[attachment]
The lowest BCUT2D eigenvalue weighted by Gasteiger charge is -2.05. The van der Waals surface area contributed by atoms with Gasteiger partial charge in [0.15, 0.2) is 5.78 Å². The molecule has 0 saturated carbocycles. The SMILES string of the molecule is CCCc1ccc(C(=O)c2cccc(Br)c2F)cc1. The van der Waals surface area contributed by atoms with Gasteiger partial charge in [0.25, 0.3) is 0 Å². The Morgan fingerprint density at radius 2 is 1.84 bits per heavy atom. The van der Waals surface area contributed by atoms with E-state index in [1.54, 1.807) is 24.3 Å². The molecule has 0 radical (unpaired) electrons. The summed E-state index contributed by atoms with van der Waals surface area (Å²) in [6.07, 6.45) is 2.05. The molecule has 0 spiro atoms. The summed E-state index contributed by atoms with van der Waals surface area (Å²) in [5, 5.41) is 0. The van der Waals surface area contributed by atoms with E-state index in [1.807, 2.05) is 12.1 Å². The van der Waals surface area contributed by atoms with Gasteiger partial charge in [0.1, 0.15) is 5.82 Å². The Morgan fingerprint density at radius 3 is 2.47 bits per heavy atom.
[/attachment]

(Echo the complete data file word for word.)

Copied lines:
The lowest BCUT2D eigenvalue weighted by Gasteiger charge is -2.05. The van der Waals surface area contributed by atoms with Gasteiger partial charge in [0.15, 0.2) is 5.78 Å². The molecule has 0 saturated carbocycles. The SMILES string of the molecule is CCCc1ccc(C(=O)c2cccc(Br)c2F)cc1. The van der Waals surface area contributed by atoms with Gasteiger partial charge in [0.25, 0.3) is 0 Å². The Morgan fingerprint density at radius 2 is 1.84 bits per heavy atom. The van der Waals surface area contributed by atoms with E-state index in [1.54, 1.807) is 24.3 Å². The molecule has 0 radical (unpaired) electrons. The summed E-state index contributed by atoms with van der Waals surface area (Å²) in [6.07, 6.45) is 2.05. The molecule has 0 spiro atoms. The summed E-state index contributed by atoms with van der Waals surface area (Å²) in [5, 5.41) is 0. The van der Waals surface area contributed by atoms with E-state index in [1.807, 2.05) is 12.1 Å². The van der Waals surface area contributed by atoms with Gasteiger partial charge in [0.1, 0.15) is 5.82 Å². The Morgan fingerprint density at radius 3 is 2.47 bits per heavy atom.